This initial first step in poor planning and fears over funding has had huge trickle-down impacts for the rail project. The auditor’s report reveals that city officials were so concerned about funding and paying for the construction project that the plan was to get bids from contractors when business was slow – in an attempt to get better pricing and to save money.
As a primary example of the project’s mismanagement, the auditor noted that Mayor Mufi Hannemann had promised the project was “shovel ready” during a speech in October 2009, a week after awarding the first $483 million construction contract to Kiewit. Within four months, however, “delays in required federal approvals resulted in Kiewit starting to accrue delay costs that ultimately would be passed on to the city.” (Blistering audit blames political rush to construction for ballooning rail costs)
The funding problems for the Honolulu rail project can be summed up with these key facts:
- Honolulu signed a $483 million contract to design and build the first elevated section in 2009.
- The environmental impact study was not completed at this time. The surveys of archeological and historic sites were also not completed. The city had not defined plans with the electric utility, the state university or other land owners along the 20-mile route.
- Honolulu also hadn’t received the final approval from the FTA for a $1.55 billion grant it needed to complete the project – making up 30 percent of the budget.
These initial problems with funding and inadequate contract review are having deep impacts 9 years later. Change orders, construction delays, and cost overruns have turned a project that was envisioned as helping island citizens into being a construction headache, tax burden and as the most expensive rail project in the world, per capita.
“There is no question that the Honolulu rail project is the most expensive per capita of any publicly funded rail project in the modern age,” said Randal O’Toole, a transportation expert and senior fellow at the Cato Institute, a policy think tank based in Washington, D.C.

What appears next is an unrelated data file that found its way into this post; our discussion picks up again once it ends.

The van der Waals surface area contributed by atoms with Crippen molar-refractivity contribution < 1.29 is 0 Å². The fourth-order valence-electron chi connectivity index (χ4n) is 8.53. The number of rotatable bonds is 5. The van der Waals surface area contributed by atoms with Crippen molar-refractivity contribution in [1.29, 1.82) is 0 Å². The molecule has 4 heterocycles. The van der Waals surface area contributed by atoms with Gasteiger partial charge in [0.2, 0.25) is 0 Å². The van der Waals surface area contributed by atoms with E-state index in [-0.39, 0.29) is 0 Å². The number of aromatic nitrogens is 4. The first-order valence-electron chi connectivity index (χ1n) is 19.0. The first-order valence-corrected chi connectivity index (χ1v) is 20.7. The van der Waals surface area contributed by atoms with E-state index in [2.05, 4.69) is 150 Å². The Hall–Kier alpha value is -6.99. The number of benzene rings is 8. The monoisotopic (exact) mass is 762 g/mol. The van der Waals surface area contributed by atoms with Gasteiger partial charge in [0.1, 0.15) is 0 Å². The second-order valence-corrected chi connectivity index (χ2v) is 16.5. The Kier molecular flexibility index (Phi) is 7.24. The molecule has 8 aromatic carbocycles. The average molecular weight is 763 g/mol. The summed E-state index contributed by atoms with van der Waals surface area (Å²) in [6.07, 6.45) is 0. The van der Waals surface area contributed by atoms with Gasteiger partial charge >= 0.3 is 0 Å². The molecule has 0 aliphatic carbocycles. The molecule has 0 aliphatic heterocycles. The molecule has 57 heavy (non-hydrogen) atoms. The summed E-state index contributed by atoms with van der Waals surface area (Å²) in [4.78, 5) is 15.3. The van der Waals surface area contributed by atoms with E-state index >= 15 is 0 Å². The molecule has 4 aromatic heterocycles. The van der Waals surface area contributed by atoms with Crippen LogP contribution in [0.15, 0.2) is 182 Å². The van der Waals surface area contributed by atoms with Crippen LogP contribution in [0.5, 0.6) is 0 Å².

Even if the U.S. Federal Transit Administration kicks in the $1.5 billion it promised to help defray Honolulu’s costs — which at the moment is not a sure thing — the average Oahu resident would still be on the hook for $8,917. (Honolulu rail project most expensive in the world)
The Honolulu rail project will cost each Oahu citizen $13,700. The trickle-down impacts of this will likely include the cancellation of other projects that can offer real tangible benefits to island residents.
How Can You Do Construction Differently?
Do the planning, get the independent review, ask for and expect project oversight, and be accountable to the citizens you’ve pledge to help.
When you do this, you can prevent the initial project problems that have plagued the Honolulu rail project. Now, I did not dig into the numerous problems highlighted by the Audit of the Honolulu Authority for Rapid Transportation: Report 1 by the Office of the Auditor – State of Hawai’i. I urge you to read this report and think about what should have been differently.
Consider the conclusion of the auditor’s report:
Over-promise, under-deliver. It has been the hallmark of the Honolulu Rail Transit Project’s near-decade long, stop-and-go journey. From Mayor Mufi Hannemann’s October 29, 2009, announcement of a “shovel-ready” project that would be on time and on budget to HART’s 2014 – 2016 monthly progress reports that the FTA felt may have contained tainted data, the City’s optimistic projections eventually met cold, hard reality, which resulted in delays, change orders, cost overruns, and budget shortfalls.
Know that with a partner such as PCS, you can prevent the numerous change orders, contract headaches, cost overruns, and lack of planning that have hurt the Honolulu rail project.
I urge you to work with an independent partner who gives you an honest review and account of every aspect of your planned construction project. Do not assume that everything will work out or fall-into-place.
As we have seen from the Honolulu rail project, such misguided assumptions and decisions have resulted in construction chaos that will cost Oahu citizens for years to come.
About the author
Lee Thomas, MBA is the chairman and CEO of Project Cost Solutions. Lee has over 20 years of hands-on operational process experience under his belt. He is deeply committed to seeing your construction project succeed.